Energy Display Devices



About Energy Display Devices

As the name suggests, an energy display device is a device that is used to display energy consumption within the home. Energy can come in many forms such as:

Mains Electricity - coming in from the national grid, and used throughout your home to power your tv, computer, lamps & lights etc

Mains Gas - coming into the house from the national grid and used in your home for boilers, hobs, cookers etc

Solar Photovaltic Panels - solar panels mounted in the garden or on the roof of the house generate electricity. This is typically fed back into the grid, for which you are given a rebate by your energy supplier. More can be found out about Solar PV & the feed in tariff here

Solar Thermal - solar panels mounted in the garden or on the roof of the house that heat up water using the suns energy. The water can be used as hot water for the radiator or hot water for your shower etc. The system is usually used in conjunction with a backup boiler or other heating device for times when it is not sunny.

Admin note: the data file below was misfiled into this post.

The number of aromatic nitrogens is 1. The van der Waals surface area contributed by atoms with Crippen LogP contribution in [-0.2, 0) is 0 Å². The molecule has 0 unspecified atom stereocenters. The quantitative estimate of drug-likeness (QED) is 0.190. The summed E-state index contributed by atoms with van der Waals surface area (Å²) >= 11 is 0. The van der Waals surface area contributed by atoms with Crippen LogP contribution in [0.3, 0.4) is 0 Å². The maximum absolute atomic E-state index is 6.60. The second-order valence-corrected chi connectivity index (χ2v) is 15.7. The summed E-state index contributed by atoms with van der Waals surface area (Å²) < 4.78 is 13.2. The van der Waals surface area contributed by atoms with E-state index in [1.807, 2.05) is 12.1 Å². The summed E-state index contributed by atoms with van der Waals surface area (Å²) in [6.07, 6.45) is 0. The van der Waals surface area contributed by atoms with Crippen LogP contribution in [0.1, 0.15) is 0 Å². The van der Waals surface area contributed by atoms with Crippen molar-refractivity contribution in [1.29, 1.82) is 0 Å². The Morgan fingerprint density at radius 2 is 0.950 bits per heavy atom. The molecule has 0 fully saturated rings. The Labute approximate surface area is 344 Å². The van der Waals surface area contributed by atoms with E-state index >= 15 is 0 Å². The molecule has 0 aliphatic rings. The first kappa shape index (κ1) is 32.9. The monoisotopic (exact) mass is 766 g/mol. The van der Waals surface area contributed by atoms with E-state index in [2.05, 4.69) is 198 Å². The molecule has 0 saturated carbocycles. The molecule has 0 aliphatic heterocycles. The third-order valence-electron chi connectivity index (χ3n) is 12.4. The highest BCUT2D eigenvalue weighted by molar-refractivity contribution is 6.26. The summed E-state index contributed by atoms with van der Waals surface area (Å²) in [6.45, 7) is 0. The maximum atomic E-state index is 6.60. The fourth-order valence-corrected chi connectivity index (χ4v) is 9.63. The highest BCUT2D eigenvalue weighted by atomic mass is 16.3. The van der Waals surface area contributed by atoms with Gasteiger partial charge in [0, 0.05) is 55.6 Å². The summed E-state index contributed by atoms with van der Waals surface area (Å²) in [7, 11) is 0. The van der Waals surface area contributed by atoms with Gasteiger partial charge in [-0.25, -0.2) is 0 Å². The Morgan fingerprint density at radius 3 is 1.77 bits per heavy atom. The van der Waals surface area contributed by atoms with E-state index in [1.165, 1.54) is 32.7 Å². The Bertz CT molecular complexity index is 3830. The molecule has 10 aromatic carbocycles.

Wind - a wind turbine mounted to the roof of the house or in the garden that generates electricity from wind.

Water - although not classed as energy or required by the code for sustainable homes, some devices also allow the ability to monitor water usage.


Benefits of Energy Display Devices

The primary purpose of an energy display device is to educate the occupants of a house as to how much energy is being used by a pheripheral. For example, if the energy display device is used to monitor Mains Electricity, you will be able to see in real time how much electricity is used by your TV when it is turned on, and when it is on standby. Likewise when you turn the lights on in a room you will see how much energy they are using. You will be able to compare the cost of running your energy efficient lights against your older lights.

Energy display devices that allow you to input your tariff costs (required for the code for sustainable homes) will show you the actual cost of using your TV and the amount it is costing you when left turned on or turned to standby.